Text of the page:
My Comments:  The story has noticeably taken on a darker tone, and much more interesting.  Throughout the whole book, Amy and Dan are on the defensive side, being blackmailed into doing things, which, personally, I don’t like.  What the siblings did in this book was incredible, so incredible in fact, that it lines on the border of being impossible and exaggeration.  If you think about it, even though they have a lot of resources, they’ve managed to find some artefacts that no one have found for centuries, and I’m pretty sure they aren’t the only people with resources that have tried to find it (apparently the Vespers are a huge threat, yet even they couldn't find it?!?).  There are some noteworthy plot twists, particularly the ones involving the father of the siblings.  The ending improved the story a lot, and made powering through some of the more bland parts worth it.  The death at the end was sad as well, particularly since it was a good character.
Rating:  6/10

Monday, June 25, 2012

Book Review: D.Gray-Man Vol. 17

Review:  #218
Title:  D.Gray-Man Vol. 17
Series:  D.Gray-Man - 17th volume
Author:  Katsura Hoshino
Read Before:  no
My Comments:  The first few chapters of this volume, when it dealt with the spreading virus, were very funny.  There were so many gags and jokes, that there were pretty much one every page you turn.  However, this just hid the fact that the story wasn't that good.  The reason behind the virus was pretty stupid, and the whole idea, of a spreading virus turning people into zombie-ish monsters isn’t new or original, and it’s been done a lot in other manga series.  It was finished in the worst possible way, one page, a few sentences, explaining that it was just solved by someone (Bak) who came after everyone was infected, it feels very lazy.  The rest of the volume takes on a more serious not, but I find it not as interesting on how the story is developing.  The author has succeeded in making Rouvelier an extremely annoying character.  What happened to Cross was very mysterious and I look forward to finding that out in the later volumes (if it is going to be revealed…).  Anyway, I felt this was a mediocre volume, it just didn't feel quite right.
Rating:  6/10

Sunday, June 24, 2012

Toy Review: Transformers Prime First Edition Vehicon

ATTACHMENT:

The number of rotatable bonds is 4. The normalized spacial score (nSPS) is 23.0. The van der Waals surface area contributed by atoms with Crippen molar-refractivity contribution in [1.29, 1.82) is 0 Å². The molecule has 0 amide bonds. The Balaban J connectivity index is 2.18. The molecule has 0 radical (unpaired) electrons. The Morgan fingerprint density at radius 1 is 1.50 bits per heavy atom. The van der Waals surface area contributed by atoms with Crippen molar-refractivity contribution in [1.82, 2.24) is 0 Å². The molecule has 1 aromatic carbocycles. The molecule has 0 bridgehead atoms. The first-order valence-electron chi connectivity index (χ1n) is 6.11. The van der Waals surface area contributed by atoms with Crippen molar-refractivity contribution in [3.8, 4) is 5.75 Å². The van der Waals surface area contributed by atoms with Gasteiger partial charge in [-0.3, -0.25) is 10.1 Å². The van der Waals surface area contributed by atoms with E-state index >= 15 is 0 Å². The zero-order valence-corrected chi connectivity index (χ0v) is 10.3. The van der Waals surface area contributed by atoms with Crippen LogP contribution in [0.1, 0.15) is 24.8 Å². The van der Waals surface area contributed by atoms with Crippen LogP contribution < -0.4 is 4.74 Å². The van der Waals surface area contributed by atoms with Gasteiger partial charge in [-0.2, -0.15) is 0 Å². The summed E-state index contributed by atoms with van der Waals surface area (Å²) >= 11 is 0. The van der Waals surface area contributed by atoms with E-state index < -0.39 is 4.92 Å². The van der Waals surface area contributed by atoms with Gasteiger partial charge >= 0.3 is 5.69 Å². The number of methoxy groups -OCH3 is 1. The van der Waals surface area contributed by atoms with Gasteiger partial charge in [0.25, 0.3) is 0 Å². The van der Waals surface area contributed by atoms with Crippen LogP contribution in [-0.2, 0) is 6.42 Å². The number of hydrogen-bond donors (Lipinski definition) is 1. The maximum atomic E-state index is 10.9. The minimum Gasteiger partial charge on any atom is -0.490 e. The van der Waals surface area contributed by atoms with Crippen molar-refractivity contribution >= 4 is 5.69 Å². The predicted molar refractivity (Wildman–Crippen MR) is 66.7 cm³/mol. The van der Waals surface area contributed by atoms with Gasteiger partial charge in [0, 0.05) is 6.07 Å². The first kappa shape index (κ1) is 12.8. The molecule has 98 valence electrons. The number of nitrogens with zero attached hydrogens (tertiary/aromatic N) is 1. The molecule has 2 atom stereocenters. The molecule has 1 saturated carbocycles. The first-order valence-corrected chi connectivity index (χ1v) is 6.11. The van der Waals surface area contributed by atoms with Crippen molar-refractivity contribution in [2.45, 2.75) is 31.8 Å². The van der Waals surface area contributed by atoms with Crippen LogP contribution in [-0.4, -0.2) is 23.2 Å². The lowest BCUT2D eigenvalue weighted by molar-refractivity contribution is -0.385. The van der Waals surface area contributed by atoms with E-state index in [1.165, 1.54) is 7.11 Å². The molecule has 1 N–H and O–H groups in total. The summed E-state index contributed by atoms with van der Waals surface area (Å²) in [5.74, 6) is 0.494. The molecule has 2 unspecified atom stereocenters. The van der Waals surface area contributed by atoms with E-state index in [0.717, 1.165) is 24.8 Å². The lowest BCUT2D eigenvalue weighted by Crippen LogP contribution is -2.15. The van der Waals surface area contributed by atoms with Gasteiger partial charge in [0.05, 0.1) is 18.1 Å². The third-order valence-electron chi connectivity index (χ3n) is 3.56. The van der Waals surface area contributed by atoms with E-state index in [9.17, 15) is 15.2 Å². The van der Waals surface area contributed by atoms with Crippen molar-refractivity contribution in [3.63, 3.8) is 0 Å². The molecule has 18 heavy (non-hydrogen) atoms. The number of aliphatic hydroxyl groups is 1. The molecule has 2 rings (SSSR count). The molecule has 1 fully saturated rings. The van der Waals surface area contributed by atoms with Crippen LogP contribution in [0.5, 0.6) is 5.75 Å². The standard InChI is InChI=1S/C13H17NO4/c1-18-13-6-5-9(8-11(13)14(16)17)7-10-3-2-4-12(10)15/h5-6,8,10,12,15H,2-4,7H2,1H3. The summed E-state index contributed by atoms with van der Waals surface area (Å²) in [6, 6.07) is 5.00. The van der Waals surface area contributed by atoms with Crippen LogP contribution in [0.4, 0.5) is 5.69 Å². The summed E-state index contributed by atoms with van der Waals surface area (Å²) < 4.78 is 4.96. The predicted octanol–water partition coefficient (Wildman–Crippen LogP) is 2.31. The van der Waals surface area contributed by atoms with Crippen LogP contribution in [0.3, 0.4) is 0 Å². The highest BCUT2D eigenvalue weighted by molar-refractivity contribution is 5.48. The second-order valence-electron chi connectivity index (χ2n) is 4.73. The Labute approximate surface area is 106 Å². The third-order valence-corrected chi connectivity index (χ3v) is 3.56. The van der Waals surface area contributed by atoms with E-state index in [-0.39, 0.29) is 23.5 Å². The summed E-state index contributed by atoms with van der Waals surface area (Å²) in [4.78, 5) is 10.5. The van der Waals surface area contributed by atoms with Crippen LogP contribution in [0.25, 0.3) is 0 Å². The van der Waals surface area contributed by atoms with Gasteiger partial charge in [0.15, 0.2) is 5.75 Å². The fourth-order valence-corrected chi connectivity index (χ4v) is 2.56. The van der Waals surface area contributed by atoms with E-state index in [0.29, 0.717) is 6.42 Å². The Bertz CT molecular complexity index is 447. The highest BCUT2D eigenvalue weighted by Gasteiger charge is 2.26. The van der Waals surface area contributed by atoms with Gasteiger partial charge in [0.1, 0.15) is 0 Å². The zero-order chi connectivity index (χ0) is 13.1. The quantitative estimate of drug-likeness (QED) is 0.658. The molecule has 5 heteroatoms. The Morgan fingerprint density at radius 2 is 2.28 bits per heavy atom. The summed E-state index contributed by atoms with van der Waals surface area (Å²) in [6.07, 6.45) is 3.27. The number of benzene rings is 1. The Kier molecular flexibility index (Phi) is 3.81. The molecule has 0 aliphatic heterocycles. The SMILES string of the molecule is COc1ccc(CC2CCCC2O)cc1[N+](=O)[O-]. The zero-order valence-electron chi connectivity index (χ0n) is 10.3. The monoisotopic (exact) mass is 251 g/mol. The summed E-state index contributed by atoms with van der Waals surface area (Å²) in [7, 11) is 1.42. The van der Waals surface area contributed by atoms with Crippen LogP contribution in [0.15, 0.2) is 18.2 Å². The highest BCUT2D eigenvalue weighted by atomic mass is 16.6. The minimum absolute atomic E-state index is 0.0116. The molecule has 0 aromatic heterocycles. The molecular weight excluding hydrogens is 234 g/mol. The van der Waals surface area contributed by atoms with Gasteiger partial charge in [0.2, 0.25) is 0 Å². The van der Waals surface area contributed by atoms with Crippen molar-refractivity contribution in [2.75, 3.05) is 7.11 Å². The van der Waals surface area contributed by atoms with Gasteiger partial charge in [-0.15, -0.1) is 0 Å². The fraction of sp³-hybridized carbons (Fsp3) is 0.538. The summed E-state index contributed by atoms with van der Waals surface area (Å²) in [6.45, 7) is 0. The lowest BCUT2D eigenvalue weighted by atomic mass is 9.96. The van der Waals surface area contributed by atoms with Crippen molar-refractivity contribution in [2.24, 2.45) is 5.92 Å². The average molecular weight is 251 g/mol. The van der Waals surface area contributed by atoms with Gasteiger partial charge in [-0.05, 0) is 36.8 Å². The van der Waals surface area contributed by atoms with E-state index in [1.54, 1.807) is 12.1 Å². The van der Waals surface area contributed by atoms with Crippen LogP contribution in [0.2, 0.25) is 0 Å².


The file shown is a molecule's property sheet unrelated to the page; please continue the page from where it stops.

Review:  #97
Name:  Vehicon
Brand:  Transformers
Allegiance:  Decepticon
Line:  Prime - First Edition
Year of Release:  2011
Size Class:  Deluxe (First Edition Wave 2)
Variations:  none as of yet


Vehicon transforms into a low riding sports car, the deep purple used suits this Decepticon drone.  He features clear plastic for his windows, so you can see all the joints inside, which wrecks the streamlined look.

There's a lighter purple highlighting various areas of the car, most notably the rear.  I feel it gives a bit of Tron feel to it.

As mentioned, he's a low riding car, to the point where it's not very easy to roll him freely.  The fact is that there's very low clearance, and you have to transform and fit everything correctly before you can even attempt to roll him on a flat surface (that said, I don't think he can roll well on carpet).

It's been mentioned by a lot of people that it looks like the Batmobile, and I think it's because of the colour and the shape of the spoiler (which looks really nice by the way).  There's a Decepticon symbol on the hood like a hood ornament.

Due to the way the shoulders are in robot mode, the sides of the back of the car are hollow, so when you view the rear at an angle, you can see the gap.  A minor nitpick.  There are not too many panel breaks, considering that there are a lot of pieces that moves for the transformation.

It is a very packed vehicle , and you can store the gun underneath (more securely than First Edition Bumblebee for sure).  All pieces clip together, and the car holds together very well.

Being a First Edition toy, it's bigger than the Robots in Disguise line of Deluxes.  However, Vehicon still feels somewhat smaller than Deluxes of the past.